To obtain a freezing injunction, one of the factors an applicant must prove is that there is a real risk that the respondent will dissipate assets to make enforcement of any award or judgment more difficult.

The recent case of Les Ambassadeurs Club Ltd v Albluewi [2020]  is the latest in a line of cases which show that the Court will not continue a freezing injunction where the evidence of risk of dissipation relied upon by the applicant is speculative and is pegged primarily to the respondent’s character rather than the likelihood of dissipation. 

In Albluewi, a simple lack of “commercial probity” (i.e. integrity in business) such as a history of defaulting on debts or failing to honour promises of payment is not in itself enough to prove a risk of dissipation. All of the circumstances of the conduct of the respondent and the case must be considered when reaching a decision on the existence or inference of such a risk.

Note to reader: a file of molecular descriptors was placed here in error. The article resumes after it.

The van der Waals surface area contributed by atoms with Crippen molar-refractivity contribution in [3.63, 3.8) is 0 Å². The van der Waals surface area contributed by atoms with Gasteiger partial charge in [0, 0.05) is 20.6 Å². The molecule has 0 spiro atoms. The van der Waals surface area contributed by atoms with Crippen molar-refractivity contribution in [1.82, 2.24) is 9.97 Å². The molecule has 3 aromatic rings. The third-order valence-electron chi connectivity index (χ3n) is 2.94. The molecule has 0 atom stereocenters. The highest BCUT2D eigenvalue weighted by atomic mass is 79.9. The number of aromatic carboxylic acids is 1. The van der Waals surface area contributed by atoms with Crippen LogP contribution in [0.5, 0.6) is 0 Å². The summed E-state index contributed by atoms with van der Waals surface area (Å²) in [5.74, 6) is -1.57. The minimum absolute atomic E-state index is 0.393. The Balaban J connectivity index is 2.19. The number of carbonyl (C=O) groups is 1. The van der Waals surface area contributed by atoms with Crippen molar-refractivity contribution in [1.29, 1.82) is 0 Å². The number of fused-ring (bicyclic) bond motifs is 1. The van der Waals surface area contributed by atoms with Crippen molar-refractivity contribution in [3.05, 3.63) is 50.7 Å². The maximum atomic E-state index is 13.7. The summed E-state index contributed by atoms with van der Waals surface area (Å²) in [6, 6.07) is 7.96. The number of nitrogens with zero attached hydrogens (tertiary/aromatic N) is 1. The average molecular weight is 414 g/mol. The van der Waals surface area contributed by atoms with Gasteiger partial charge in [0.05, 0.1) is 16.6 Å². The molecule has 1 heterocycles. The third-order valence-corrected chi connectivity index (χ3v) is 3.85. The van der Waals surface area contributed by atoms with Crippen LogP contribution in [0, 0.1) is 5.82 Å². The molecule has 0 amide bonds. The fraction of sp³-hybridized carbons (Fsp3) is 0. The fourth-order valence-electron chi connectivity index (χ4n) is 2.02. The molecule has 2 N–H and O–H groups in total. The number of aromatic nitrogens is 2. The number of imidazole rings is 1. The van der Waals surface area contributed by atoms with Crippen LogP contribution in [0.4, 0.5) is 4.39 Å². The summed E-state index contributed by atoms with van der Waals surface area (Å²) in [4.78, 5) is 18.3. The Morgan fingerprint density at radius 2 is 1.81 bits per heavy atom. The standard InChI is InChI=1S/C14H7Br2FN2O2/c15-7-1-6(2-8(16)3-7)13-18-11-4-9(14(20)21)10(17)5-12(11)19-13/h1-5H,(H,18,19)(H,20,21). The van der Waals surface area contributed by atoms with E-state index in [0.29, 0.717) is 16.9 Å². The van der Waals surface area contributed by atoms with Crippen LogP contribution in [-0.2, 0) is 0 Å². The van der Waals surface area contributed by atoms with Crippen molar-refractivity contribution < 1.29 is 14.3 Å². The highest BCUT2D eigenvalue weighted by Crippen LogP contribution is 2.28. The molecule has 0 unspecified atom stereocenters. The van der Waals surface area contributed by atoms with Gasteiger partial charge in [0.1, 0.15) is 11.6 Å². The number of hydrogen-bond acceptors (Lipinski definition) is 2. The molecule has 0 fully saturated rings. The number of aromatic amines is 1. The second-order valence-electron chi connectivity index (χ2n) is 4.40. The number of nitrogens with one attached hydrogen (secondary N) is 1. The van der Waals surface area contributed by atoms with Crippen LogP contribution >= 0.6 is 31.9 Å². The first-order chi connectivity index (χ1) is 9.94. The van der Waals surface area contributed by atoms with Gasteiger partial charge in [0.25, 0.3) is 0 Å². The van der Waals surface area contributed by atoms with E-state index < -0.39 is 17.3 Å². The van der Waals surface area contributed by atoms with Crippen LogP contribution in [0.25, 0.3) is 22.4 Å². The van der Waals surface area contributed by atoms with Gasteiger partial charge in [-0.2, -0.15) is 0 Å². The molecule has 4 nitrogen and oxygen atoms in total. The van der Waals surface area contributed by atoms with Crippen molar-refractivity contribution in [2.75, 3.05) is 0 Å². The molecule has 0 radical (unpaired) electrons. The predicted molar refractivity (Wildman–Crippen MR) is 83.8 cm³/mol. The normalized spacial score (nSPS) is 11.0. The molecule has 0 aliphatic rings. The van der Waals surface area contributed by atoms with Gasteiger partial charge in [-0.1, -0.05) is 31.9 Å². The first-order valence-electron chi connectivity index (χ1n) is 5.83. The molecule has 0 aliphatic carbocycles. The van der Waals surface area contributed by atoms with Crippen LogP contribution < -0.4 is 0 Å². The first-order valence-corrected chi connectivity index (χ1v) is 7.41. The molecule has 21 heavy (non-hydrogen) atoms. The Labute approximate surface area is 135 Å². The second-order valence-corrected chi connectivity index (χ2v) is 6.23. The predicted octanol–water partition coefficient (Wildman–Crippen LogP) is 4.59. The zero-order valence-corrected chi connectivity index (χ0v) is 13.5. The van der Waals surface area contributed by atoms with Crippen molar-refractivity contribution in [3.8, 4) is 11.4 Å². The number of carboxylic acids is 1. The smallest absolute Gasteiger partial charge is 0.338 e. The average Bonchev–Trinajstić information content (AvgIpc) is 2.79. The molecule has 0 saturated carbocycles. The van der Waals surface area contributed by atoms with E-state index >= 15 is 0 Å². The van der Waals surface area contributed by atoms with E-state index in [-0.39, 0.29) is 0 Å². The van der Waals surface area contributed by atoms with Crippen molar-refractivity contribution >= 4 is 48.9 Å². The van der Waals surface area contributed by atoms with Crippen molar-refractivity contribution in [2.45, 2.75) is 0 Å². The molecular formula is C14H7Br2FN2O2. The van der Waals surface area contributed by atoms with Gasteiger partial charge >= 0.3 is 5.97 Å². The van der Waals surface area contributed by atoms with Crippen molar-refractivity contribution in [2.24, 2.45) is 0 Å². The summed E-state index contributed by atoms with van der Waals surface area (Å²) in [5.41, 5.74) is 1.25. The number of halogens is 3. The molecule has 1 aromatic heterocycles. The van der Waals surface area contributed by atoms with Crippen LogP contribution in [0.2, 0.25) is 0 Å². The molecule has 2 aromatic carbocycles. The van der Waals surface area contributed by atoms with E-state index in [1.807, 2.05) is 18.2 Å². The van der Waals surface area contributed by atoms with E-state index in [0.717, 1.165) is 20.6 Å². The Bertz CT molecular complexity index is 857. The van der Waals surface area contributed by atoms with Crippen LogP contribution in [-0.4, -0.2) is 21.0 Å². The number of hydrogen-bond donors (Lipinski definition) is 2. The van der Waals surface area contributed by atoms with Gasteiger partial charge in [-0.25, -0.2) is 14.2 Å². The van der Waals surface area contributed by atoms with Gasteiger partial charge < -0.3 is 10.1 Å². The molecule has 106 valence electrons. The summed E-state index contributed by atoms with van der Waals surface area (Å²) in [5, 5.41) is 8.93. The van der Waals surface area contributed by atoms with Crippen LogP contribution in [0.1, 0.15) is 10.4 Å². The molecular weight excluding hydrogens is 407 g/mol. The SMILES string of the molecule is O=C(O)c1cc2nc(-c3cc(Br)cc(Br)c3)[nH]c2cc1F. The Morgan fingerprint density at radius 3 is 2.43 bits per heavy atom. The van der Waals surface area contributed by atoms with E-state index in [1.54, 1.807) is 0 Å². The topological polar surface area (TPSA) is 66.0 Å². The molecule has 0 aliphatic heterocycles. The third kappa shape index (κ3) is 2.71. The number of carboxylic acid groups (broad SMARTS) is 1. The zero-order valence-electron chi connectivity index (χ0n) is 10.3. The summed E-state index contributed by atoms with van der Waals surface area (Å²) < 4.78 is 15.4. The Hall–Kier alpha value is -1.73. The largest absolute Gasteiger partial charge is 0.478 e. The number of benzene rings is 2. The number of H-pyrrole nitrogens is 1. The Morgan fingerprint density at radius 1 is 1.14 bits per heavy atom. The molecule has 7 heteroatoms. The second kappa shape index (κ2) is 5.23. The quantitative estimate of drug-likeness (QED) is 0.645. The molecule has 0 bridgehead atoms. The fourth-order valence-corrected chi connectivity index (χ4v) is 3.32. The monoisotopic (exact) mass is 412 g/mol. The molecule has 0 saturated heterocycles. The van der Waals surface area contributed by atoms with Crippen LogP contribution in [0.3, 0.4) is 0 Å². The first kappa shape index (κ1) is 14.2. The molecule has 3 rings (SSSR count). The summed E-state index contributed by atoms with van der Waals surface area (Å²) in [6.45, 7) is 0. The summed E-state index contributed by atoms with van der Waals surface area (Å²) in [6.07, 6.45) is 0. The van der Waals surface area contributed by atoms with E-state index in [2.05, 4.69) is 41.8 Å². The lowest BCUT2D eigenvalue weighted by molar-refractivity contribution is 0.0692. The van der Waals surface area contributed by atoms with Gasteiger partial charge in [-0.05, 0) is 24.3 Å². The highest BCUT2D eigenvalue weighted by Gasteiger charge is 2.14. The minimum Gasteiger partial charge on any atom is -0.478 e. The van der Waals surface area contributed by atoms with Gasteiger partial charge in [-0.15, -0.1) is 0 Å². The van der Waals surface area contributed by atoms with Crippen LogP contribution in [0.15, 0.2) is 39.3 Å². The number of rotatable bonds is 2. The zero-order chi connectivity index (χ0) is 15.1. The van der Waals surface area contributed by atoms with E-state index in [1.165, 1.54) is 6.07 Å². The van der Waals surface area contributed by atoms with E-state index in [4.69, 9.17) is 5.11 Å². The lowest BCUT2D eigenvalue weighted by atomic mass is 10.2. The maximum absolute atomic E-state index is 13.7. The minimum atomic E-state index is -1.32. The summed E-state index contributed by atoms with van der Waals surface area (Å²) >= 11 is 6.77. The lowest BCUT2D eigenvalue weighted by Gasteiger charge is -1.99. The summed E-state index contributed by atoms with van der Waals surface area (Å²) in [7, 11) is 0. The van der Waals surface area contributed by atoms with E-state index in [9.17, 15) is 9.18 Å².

The Court drew parallels with the well-established position that dishonesty itself does not necessarily mean there is a risk of dissipation. It was highlighted that where poor commercial probity falling short of dishonesty is being considered, it will be even harder it will be for an applicant to use that conduct as a basis to prove risk of dissipation. 

Whilst the message is not new, applicants who have obtained freezing orders on less than solid risk of dissipation evidence can expect those orders to be discharged with substantial costs awards against them. Given the number of freezing orders discharged on this basis, it is vital that applicants in future have clear evidence demonstrating a real risk that a respondent will take steps to dissipate assets to frustrate a judgment. Simply having evidence that the respondent in unreliable or untrustworthy – or even dishonest – will not be enough.

Nikolas Ireland is a senior solicitor specialising in international fraud litigation and asset tracing claims.